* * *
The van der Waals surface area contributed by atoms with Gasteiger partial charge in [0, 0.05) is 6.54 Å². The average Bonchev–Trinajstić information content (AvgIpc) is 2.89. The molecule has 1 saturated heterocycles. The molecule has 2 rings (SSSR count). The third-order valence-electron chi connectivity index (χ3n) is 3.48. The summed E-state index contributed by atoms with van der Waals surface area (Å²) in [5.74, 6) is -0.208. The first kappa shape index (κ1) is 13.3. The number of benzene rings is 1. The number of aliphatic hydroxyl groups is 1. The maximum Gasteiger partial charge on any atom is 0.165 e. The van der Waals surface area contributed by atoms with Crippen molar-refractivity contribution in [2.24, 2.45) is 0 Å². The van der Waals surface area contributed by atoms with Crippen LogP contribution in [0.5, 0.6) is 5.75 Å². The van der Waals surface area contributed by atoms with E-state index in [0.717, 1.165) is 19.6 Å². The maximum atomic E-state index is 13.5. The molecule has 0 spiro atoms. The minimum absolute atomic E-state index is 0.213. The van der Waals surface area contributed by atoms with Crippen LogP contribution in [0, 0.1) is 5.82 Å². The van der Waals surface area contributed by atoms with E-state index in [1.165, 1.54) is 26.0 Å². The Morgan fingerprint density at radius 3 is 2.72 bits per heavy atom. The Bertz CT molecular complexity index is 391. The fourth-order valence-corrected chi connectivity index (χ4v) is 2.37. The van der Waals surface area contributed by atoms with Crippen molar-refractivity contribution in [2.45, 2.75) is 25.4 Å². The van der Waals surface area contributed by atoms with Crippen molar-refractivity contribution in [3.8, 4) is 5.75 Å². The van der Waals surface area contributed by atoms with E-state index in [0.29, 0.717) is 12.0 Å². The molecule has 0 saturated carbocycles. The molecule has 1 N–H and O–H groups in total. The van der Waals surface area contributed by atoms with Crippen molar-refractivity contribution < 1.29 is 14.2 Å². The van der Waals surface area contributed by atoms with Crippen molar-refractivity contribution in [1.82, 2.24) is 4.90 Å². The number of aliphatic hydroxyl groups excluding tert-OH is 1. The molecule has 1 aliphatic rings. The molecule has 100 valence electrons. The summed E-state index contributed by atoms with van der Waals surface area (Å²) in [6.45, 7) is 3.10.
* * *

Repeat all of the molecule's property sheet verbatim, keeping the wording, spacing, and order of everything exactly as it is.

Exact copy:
The van der Waals surface area contributed by atoms with Gasteiger partial charge in [0, 0.05) is 6.54 Å². The average Bonchev–Trinajstić information content (AvgIpc) is 2.89. The molecule has 1 saturated heterocycles. The molecule has 2 rings (SSSR count). The third-order valence-electron chi connectivity index (χ3n) is 3.48. The summed E-state index contributed by atoms with van der Waals surface area (Å²) in [5.74, 6) is -0.208. The first kappa shape index (κ1) is 13.3. The number of benzene rings is 1. The number of aliphatic hydroxyl groups is 1. The maximum Gasteiger partial charge on any atom is 0.165 e. The van der Waals surface area contributed by atoms with Crippen molar-refractivity contribution in [2.24, 2.45) is 0 Å². The van der Waals surface area contributed by atoms with Crippen LogP contribution in [0.5, 0.6) is 5.75 Å². The van der Waals surface area contributed by atoms with E-state index in [0.717, 1.165) is 19.6 Å². The maximum atomic E-state index is 13.5. The molecule has 0 spiro atoms. The minimum absolute atomic E-state index is 0.213. The van der Waals surface area contributed by atoms with Crippen LogP contribution in [0, 0.1) is 5.82 Å². The van der Waals surface area contributed by atoms with E-state index in [1.165, 1.54) is 26.0 Å². The Morgan fingerprint density at radius 3 is 2.72 bits per heavy atom. The Bertz CT molecular complexity index is 391. The fourth-order valence-corrected chi connectivity index (χ4v) is 2.37. The van der Waals surface area contributed by atoms with Crippen molar-refractivity contribution in [2.45, 2.75) is 25.4 Å². The van der Waals surface area contributed by atoms with Crippen molar-refractivity contribution in [3.8, 4) is 5.75 Å². The van der Waals surface area contributed by atoms with E-state index in [0.29, 0.717) is 12.0 Å². The molecule has 0 saturated carbocycles. The molecule has 1 N–H and O–H groups in total. The van der Waals surface area contributed by atoms with Crippen molar-refractivity contribution < 1.29 is 14.2 Å². The van der Waals surface area contributed by atoms with Crippen molar-refractivity contribution in [1.82, 2.24) is 4.90 Å². The number of aliphatic hydroxyl groups excluding tert-OH is 1. The molecule has 1 aliphatic rings. The molecule has 100 valence electrons. The summed E-state index contributed by atoms with van der Waals surface area (Å²) in [6.45, 7) is 3.10.